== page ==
Movie Review: The Young Victoria

When we think of Queen Victoria, we think of a short and stout old lady dressed in black mourning gowns and old-fashioned hats, with a stern expression on her face. But Queen Victoria wasn’t always liked that. When she was young, she was lively and fun, with a romantic disposition and a penchant for dancing. Many a night she spent partying into the wee hours of the morning after inheriting the crown. And she was in love with a dashing German prince who felt the same way about her. That’s the Queen Victoria that’s portrayed in The Young Victoria, and which can shock those who see her only as a sad, old widow.

The movie opens with Queen Victoria’s coronation. Here, the young Queen starts reminiscing about how different her life was just one year earlier. She had lived a quiet, secluded, strictly controlled life at Kensington Palace (the poor girl couldn’t even walk down the stairs without an escort holding her hand!). In addition, her mother, the Duchess of Kent, and her ambitious adviser had tried to make her sign a regency order so that they could govern for her, but she stubbornly refused. King William IV died just after her eighteenth birthday, making a regency unnecessary and Victoria was crowned Queen.

But life as Queen wasn’t all fun and play and soon, Victoria found herself embroiled in political rows. She also realized she needed a husband and her uncle, King Leopold of Belgium, arranges her marriage to her first cousin Albert. Although the marriage was arranged, Victoria and Albert loved each other very much. Their romance is handled very well. There aren’t any passionate sex scenes, but instead the movie shows how they fell in love and how dedicated they were to each other. However, not much else really happens in the movie. For this reason, some may find it slow, even boring, but personally I enjoyed every minute of it as it is a fairly accurate portrayal of what really happened at the time. And let’s face it, life in the nineteenth century was slow.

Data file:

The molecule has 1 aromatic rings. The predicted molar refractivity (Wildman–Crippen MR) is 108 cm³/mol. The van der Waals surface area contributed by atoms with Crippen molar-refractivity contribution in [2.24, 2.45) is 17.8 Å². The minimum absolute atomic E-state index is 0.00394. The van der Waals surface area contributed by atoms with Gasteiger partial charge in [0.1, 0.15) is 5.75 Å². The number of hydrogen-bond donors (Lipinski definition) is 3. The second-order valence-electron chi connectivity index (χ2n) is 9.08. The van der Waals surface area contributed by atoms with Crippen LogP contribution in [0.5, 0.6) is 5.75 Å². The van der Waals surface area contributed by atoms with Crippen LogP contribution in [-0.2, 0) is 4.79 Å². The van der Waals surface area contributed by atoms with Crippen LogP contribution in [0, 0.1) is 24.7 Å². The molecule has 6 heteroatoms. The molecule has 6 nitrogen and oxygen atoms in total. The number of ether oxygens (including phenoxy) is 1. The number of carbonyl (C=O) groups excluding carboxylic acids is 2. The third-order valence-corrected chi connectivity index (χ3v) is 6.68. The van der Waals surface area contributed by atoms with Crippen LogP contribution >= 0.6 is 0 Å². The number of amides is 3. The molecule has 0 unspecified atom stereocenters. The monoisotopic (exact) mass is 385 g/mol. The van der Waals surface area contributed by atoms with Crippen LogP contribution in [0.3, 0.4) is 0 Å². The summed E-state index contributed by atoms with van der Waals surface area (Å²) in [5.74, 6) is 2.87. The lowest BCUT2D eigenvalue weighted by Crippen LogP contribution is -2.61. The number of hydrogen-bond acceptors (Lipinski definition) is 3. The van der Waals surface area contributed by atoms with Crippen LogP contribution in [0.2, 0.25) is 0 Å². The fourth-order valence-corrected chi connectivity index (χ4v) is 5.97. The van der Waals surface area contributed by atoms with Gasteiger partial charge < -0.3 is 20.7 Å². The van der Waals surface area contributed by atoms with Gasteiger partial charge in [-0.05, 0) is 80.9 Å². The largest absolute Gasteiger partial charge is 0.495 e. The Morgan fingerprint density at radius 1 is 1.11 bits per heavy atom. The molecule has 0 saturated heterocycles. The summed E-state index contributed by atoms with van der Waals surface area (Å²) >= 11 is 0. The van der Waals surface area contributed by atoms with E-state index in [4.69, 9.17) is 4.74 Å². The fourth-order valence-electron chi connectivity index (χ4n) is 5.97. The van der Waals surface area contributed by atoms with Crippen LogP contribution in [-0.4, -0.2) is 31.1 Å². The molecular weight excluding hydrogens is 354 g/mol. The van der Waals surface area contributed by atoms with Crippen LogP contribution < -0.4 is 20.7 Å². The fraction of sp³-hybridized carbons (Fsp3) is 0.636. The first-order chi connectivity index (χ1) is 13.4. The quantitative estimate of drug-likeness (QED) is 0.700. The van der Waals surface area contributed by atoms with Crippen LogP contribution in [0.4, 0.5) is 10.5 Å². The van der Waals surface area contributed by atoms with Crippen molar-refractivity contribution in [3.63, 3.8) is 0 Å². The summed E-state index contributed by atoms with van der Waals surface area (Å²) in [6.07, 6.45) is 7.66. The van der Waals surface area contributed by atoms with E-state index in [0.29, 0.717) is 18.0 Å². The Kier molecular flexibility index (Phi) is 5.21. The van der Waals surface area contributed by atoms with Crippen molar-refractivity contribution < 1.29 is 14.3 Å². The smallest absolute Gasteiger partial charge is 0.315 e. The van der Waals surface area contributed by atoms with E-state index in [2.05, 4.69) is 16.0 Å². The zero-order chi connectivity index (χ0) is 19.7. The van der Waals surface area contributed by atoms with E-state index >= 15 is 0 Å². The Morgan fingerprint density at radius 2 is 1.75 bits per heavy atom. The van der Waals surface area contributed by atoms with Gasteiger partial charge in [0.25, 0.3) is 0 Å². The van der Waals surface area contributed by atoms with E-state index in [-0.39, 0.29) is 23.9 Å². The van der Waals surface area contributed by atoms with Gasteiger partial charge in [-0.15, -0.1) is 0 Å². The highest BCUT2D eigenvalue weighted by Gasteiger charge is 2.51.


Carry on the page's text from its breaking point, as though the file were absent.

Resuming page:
Of course there are some historical inaccuracies. Although several attempts were made on Victoria’s life during her long reign, Prince Albert wasn’t wounded in any of them. In the movie, instead, he takes a shot to protect his wife, which is a way to let the audience know how deeply he loved her. Also, King Leopold I of The Belgians wasn’t as pushy or selfish as he is portrayed in the movie. He may have arranged Victoria’s marriage but he was also an affectionate uncle who cared for her and often gave her advice. Overall, though the movie didn’t take too many artistic liberties and I’m glad they didn’t made up and twisted too many events in order to sensationalize the story and make it more appealing to our modern sensibilities. History is a lot more entertaining when it’s left untouched imo.

I was a bit skeptical, instead, on the casting of Emily Blunt as Queen Victoria and Rupert Friend as Albert. Emily Blunt is one of my favourite actresses, but she’s too tall and thin to resembled the short and stout monarch. But what she lacked in looks, she made up in her personality. Her Victoria is stubborn, lively and very convincing. Friend is wonderful too. He perfectly captures Albert’s German mannerism, his love for his wife and his frustrations at being just the Queen’s husband.

Like many people have commented, this movies is a feast for the eyes. The luxurious costumes, the marvelous settings… if the movie bores you, you could just turn the audio off and enjoy the beautiful images on the screen. Although then you will also miss out the soundtrack which is pretty good. Overall, The Young Victoria is a wonderful, historically accurate story of love and politics, with a great cast and amazing costuming that I highly recommend to all fans of costume drama fans.

Have you seen The Young Victoria? What did you think of it?

Leave a Reply